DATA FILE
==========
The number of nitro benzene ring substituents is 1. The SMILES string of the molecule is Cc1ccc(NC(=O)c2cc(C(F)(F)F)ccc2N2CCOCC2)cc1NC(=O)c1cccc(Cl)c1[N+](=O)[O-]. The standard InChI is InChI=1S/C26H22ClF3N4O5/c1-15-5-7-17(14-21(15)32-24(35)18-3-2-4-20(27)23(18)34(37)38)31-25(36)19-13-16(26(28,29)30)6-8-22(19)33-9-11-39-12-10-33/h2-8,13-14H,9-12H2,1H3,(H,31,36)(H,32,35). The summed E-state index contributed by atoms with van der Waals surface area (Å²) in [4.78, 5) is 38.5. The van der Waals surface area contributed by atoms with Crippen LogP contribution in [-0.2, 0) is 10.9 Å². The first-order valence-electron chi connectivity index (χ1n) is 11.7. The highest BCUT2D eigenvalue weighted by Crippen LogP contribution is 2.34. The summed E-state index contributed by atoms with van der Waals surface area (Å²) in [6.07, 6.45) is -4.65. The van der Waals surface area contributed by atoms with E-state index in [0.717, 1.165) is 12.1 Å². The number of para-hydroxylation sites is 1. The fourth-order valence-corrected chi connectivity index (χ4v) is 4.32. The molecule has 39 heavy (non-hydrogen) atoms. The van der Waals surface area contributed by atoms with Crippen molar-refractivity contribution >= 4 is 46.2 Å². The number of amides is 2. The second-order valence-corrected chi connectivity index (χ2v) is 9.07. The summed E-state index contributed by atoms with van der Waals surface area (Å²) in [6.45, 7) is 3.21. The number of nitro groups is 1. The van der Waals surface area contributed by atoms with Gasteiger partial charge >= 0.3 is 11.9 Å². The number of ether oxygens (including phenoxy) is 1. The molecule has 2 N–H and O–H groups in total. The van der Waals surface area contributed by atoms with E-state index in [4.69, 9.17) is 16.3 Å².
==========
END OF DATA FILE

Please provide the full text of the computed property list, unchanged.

The number of nitro benzene ring substituents is 1. The SMILES string of the molecule is Cc1ccc(NC(=O)c2cc(C(F)(F)F)ccc2N2CCOCC2)cc1NC(=O)c1cccc(Cl)c1[N+](=O)[O-]. The standard InChI is InChI=1S/C26H22ClF3N4O5/c1-15-5-7-17(14-21(15)32-24(35)18-3-2-4-20(27)23(18)34(37)38)31-25(36)19-13-16(26(28,29)30)6-8-22(19)33-9-11-39-12-10-33/h2-8,13-14H,9-12H2,1H3,(H,31,36)(H,32,35). The summed E-state index contributed by atoms with van der Waals surface area (Å²) in [4.78, 5) is 38.5. The van der Waals surface area contributed by atoms with Crippen LogP contribution in [-0.2, 0) is 10.9 Å². The first-order valence-electron chi connectivity index (χ1n) is 11.7. The highest BCUT2D eigenvalue weighted by Crippen LogP contribution is 2.34. The summed E-state index contributed by atoms with van der Waals surface area (Å²) in [6.07, 6.45) is -4.65. The van der Waals surface area contributed by atoms with E-state index in [0.717, 1.165) is 12.1 Å². The number of para-hydroxylation sites is 1. The fourth-order valence-corrected chi connectivity index (χ4v) is 4.32. The molecule has 39 heavy (non-hydrogen) atoms. The van der Waals surface area contributed by atoms with Crippen molar-refractivity contribution >= 4 is 46.2 Å². The number of amides is 2. The second-order valence-corrected chi connectivity index (χ2v) is 9.07. The summed E-state index contributed by atoms with van der Waals surface area (Å²) in [6.45, 7) is 3.21. The number of nitro groups is 1. The van der Waals surface area contributed by atoms with Gasteiger partial charge >= 0.3 is 11.9 Å². The number of ether oxygens (including phenoxy) is 1. The molecule has 2 N–H and O–H groups in total. The van der Waals surface area contributed by atoms with E-state index in [4.69, 9.17) is 16.3 Å².